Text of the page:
I have sat down on this crisp ANZAC Day to read 216 pages of the MV2040 plan so I can provide feedback on this plan for the next 22 years of Moonee Valley’s future.
As a PhD student, I read a lot. I am a good reader. But I have found it very difficult to read this document.
It is presented beautifully – with glorious photos and graphics, maps and icons, all designed to make the read easier. I think I understand what the document is trying to achieve, but I am ultimately most confused by the substantive plan itself.
It says everything, and nothing. It identifies actions for neighbourhoods with no clear rationale for each action.
It has targets that are utopian, unmeasurable and unachievable – and not always within the capacity of a local government to deliver.
It is largely unobjectionable – how can one object to a vision for healthy, green, beautiful, thriving, connected community?
But is it meaningful? Does it map out an achievable strategy for meeting the targets?
Or is it just another aspirational plan that will achieve nothing tangible – except locking in capital works projects that don’t appear to be connected to the ‘targets’, ‘objectives’ and ‘actions’ in the ‘themes’.
Let me start at the beginning and see if I can say something useful about this massive document that might help others to make submissions and provide feedback to Council.
At its meeting on 24 April, Moonee Valley Council adopted their draft MV2040 plan for the next 22 years of capital works and community planning.
Councillors asked residents to provide feedback on the draft before it is adopted in full. Feedback is due by 18 May.
The draft plan has been developed through different phases of consultation on the visioning paper.
The document has three sections:
- Context: vision, trends, principles
- Themes: Fair, Thriving, Green, Beautiful, Connected each with strategic directions, targets, objectives and actions
- 13 Neighbourhoods: with visions, anchors, initiatives
But the connection between these is not obvious. This diagram doesn’t really help explain how each is linked to the other.
There are various summaries of ‘implementation initiatives’ for the neighbourhoods, but the derivation of these initiatives is vague, other than to say they have been the result of consultation:
I would summarise the document as a four year plan on steroids that promises utopia, but is at risk of delivering very little.
Here are some more specific comments:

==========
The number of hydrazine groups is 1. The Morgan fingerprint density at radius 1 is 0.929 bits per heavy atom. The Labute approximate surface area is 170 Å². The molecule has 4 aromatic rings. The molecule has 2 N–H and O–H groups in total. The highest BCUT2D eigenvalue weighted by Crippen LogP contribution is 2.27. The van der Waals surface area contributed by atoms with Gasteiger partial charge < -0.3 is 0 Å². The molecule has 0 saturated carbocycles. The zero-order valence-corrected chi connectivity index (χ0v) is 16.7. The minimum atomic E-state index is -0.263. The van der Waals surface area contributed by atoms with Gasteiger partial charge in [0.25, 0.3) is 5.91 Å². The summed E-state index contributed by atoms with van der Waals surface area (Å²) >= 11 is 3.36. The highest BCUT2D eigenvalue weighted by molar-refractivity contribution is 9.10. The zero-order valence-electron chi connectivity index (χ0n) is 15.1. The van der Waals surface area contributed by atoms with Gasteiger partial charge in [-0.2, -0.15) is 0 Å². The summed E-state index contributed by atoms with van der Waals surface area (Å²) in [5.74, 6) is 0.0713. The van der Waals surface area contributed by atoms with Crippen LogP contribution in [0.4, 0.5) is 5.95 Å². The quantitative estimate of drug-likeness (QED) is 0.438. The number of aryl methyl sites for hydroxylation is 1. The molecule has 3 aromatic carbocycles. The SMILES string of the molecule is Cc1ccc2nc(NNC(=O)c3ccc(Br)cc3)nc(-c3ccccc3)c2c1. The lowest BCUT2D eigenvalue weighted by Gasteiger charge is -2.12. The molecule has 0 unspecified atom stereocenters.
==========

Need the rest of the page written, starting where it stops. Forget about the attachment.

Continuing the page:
- The targets too broad
‘Smart’ targets are specific, measurable and achievable within a time-frame. MV2040 has set ambitious and largely unachievable targets – some of which are not within the control of a local government. As wonderful as they all sound, MVCC will fail to achieve many of these targets.
Targets in the earlier version (Visioning Paper) were more specific and measurable, e.g.:
Given each ‘Theme’ has strategic directions, targets, objectives and actions, maybe the ‘targets’ are actually ‘aims’, and the strategy currently lacks actual targets which would normally be measurable achievements to check the objectives have been met (through the actions). Bureaucracy!
2. The impact of the consultation and feedback is not clear
MVCC says it undertook two phases of consultation (I participated in the second phase). In the second phase which invited comments on the Visioning Paper, only 86 people went online and answered four questions about their neighbourhoods. If there are 13 neighbourhoods, that’s potentially only 6 people commenting on each neighbourhood.
MVCC says it received 2179 ideas – but there is no list of these and the frequency of the most popular or least popular ideas – or the extent to which the ideas in the draft plan were supported.
MVCC says it received 53 written submission, but there is no summary of these submissions.
There is a brief ‘Community Engagement Summary Report‘ and this contains three pages of broad ideas, but without any indications of the numbers supporting these ideas and there is no indication which of the ideas have been included and the reasons for their inclusion or rejection. None of the ideas I mentioned are included.
3. There is no clear connection between the ‘objectives’ and ‘actions’ and the neighbourhood initiatives
There are a number of graphics indicating that there is meant to be a connection between the themes and the neighbourhood initiatives, but there is no clear link made between the objectives and actions under the themes and the neighbourhood projects.